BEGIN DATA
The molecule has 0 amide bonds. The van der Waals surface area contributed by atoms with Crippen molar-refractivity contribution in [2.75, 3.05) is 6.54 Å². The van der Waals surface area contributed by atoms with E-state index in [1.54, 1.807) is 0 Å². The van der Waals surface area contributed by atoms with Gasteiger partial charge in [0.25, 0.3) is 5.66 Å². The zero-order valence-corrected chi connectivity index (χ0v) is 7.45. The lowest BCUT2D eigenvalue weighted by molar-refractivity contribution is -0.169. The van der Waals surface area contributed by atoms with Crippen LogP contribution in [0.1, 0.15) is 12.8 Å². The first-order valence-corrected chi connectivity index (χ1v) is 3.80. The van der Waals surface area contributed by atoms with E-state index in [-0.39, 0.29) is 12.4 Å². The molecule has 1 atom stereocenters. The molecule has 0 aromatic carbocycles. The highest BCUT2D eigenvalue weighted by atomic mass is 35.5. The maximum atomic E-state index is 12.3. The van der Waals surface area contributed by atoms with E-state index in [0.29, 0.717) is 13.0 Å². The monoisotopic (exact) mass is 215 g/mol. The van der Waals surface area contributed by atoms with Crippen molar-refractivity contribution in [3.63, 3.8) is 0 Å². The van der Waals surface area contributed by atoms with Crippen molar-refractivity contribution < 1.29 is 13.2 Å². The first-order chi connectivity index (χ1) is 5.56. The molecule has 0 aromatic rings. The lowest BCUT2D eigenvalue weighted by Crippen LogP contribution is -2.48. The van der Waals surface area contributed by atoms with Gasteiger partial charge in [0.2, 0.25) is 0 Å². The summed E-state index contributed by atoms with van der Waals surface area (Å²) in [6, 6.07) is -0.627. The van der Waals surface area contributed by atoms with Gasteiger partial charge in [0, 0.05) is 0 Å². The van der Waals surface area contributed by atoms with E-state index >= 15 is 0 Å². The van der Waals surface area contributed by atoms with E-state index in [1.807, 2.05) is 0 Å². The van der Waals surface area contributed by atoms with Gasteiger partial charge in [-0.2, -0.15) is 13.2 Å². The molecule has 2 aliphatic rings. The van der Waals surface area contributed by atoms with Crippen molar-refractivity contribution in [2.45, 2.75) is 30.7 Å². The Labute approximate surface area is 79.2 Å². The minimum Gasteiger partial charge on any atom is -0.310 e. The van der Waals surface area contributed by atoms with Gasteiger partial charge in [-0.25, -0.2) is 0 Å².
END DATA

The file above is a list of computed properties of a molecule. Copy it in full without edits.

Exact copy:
The molecule has 0 amide bonds. The van der Waals surface area contributed by atoms with Crippen molar-refractivity contribution in [2.75, 3.05) is 6.54 Å². The van der Waals surface area contributed by atoms with E-state index in [1.54, 1.807) is 0 Å². The van der Waals surface area contributed by atoms with Gasteiger partial charge in [0.25, 0.3) is 5.66 Å². The zero-order valence-corrected chi connectivity index (χ0v) is 7.45. The lowest BCUT2D eigenvalue weighted by molar-refractivity contribution is -0.169. The van der Waals surface area contributed by atoms with Crippen LogP contribution in [0.1, 0.15) is 12.8 Å². The first-order valence-corrected chi connectivity index (χ1v) is 3.80. The van der Waals surface area contributed by atoms with E-state index in [-0.39, 0.29) is 12.4 Å². The molecule has 1 atom stereocenters. The molecule has 0 aromatic carbocycles. The highest BCUT2D eigenvalue weighted by atomic mass is 35.5. The maximum atomic E-state index is 12.3. The van der Waals surface area contributed by atoms with E-state index in [0.29, 0.717) is 13.0 Å². The monoisotopic (exact) mass is 215 g/mol. The van der Waals surface area contributed by atoms with Crippen molar-refractivity contribution in [3.63, 3.8) is 0 Å². The van der Waals surface area contributed by atoms with Crippen molar-refractivity contribution < 1.29 is 13.2 Å². The first-order chi connectivity index (χ1) is 5.56. The molecule has 0 aromatic rings. The lowest BCUT2D eigenvalue weighted by Crippen LogP contribution is -2.48. The van der Waals surface area contributed by atoms with Gasteiger partial charge in [0.2, 0.25) is 0 Å². The summed E-state index contributed by atoms with van der Waals surface area (Å²) in [6, 6.07) is -0.627. The van der Waals surface area contributed by atoms with Gasteiger partial charge in [0, 0.05) is 0 Å². The van der Waals surface area contributed by atoms with E-state index >= 15 is 0 Å². The van der Waals surface area contributed by atoms with E-state index in [1.807, 2.05) is 0 Å². The van der Waals surface area contributed by atoms with Gasteiger partial charge in [-0.2, -0.15) is 13.2 Å². The molecule has 2 aliphatic rings. The van der Waals surface area contributed by atoms with Crippen molar-refractivity contribution in [2.45, 2.75) is 30.7 Å². The Labute approximate surface area is 79.2 Å². The minimum Gasteiger partial charge on any atom is -0.310 e. The van der Waals surface area contributed by atoms with Gasteiger partial charge in [-0.25, -0.2) is 0 Å².